<p><strong>What does your audience want from your speech?</strong></p>

<p><small>It's up to you to engage and intrigue them. Here's how...</small></p>

What does your audience want from your speech?

It's up to you to engage and intrigue them. Here's how...

Your audience wants you to make the next however many minutes of their lives interesting or entertaining in some way. But of course they’ll all have different criteria for being entertained.

You’ll need to challenge some of them, surprise others, and keep the rest of them awake…

The best way to deliver a speech they’ll really enjoy is to tailor your speech to your audience. There are several ways you can do that:

Judge the mood of the event

Good speeches often seem to intuitively know what the audience is thinking and feeling. It makes the speaker and the speech seem more empathetic and relevant.

(It also proves that good speeches are always very well prepared.)

So, judge your audience’s likely mood and expectations by the type of event, by the economic climate, by sales forecasts, retention rates… Use whatever data you’ve got at your disposal to pitch your speech right.

Choose the right style of speech for your audience.

You might be used to explaining your industry to non-industry friends and colleagues, but if you’re speaking to a roomful of industry peers, it’s safe to assume they know as much about your subject as you do.

They won’t take kindly to a spoon-feeding speech that talks down to them. They won’t want to hear a lot of things they already know.

If you have to say something that seems obvious, put a new spin on it. If you’re compelled to talk through data everyone’s heard before, try and find a fresh perspective on it.

And if you think there are going to be people who won’t understand everything you’re talking about, have some supplementary written information on hand for those who need it.

And don’t forget to leave time for questions at the end.

Choose an event-specific tone of voice

You can take a lot of direction from the type of event you’re speaking at. Obviously you’re going to address your family in a rather different way than you might speak to your board of directors. But there are subtler guidelines too:

Commemorative speeches, and fundraising speeches, and product launches, and every other kind of speech should all have their own particular feel.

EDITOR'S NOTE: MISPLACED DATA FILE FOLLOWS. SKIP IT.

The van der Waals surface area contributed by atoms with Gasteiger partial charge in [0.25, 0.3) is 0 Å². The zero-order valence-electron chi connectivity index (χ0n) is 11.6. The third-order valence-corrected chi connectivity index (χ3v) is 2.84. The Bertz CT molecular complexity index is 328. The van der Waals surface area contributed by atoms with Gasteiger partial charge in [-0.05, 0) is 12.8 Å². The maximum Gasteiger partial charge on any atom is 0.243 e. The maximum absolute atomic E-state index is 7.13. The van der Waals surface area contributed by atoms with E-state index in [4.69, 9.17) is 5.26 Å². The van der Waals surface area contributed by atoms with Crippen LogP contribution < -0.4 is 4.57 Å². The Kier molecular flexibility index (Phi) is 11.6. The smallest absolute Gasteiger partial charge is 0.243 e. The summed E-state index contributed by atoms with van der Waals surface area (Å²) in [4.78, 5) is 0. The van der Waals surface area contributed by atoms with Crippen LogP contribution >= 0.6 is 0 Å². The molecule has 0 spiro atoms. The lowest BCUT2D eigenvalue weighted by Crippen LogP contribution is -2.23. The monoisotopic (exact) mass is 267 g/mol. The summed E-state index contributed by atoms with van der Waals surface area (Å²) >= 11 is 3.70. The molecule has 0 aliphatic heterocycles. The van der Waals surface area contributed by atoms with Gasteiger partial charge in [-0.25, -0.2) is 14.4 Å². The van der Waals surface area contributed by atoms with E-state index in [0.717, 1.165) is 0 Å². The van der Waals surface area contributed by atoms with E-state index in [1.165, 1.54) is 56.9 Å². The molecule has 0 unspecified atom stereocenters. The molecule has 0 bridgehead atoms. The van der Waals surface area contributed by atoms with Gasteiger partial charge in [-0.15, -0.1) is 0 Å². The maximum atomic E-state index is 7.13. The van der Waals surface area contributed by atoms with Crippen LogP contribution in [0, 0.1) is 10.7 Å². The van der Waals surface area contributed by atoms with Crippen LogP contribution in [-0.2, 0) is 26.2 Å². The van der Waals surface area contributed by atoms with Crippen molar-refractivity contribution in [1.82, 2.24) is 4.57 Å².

You can be as aspirational, or nostalgic, or intriguing as you need, to make your audience respond in the ways you want.

Don’t be afraid to ‘work’ your audience a bit. Take them on an emotional roller-coaster ride if you have to. Do whatever it takes to keep them listening.

Use the right language

There’s a time for formality and there’s a time for a more relaxed approach. What will your audience really want from you?

Chances are, they’ll want to hear you speak in a way that makes you most comfortable.

Don’t overdo the formality. Don’t start saying ‘it is’ instead of ‘it’s’ or ‘we are’, instead of ‘we’re’. Try to speak as naturally as possible. It’ll make the occasion a lot less stressful for you.

There’s another benefit of toning down the formality. Whenever you need to add emphasis, you can step up the formality. The contrast will help key points stand out.

Do something different

Take a look at the event schedule. What are any other speakers talking about?

If you’re on the same bill as a lot of very technical sounding speeches, you might benefit from taking a looser approach.

If you’re occupying a graveyard slot (perhaps just before or after lunch), see what you can do to pep up your audience. Invite a bit more collaboration, or if possible, add a physical element to your speech.

Use the news

You’re not a social commentator or stand-up comedian. It isn’t your job to comment on everything that’s happening in the world and relate it back to your speech. But…

… Your speech doesn’t exist in a vacuum. If it’s pertinent to draw in the latest economic forecasts, do so. If a big news story gives you an ‘easy in’ to your speech, go ahead and use it.

Strip your speech down to its basic elements

Your speech has to work hard to.

If your speech can do these three things, it’ll be a good speech.


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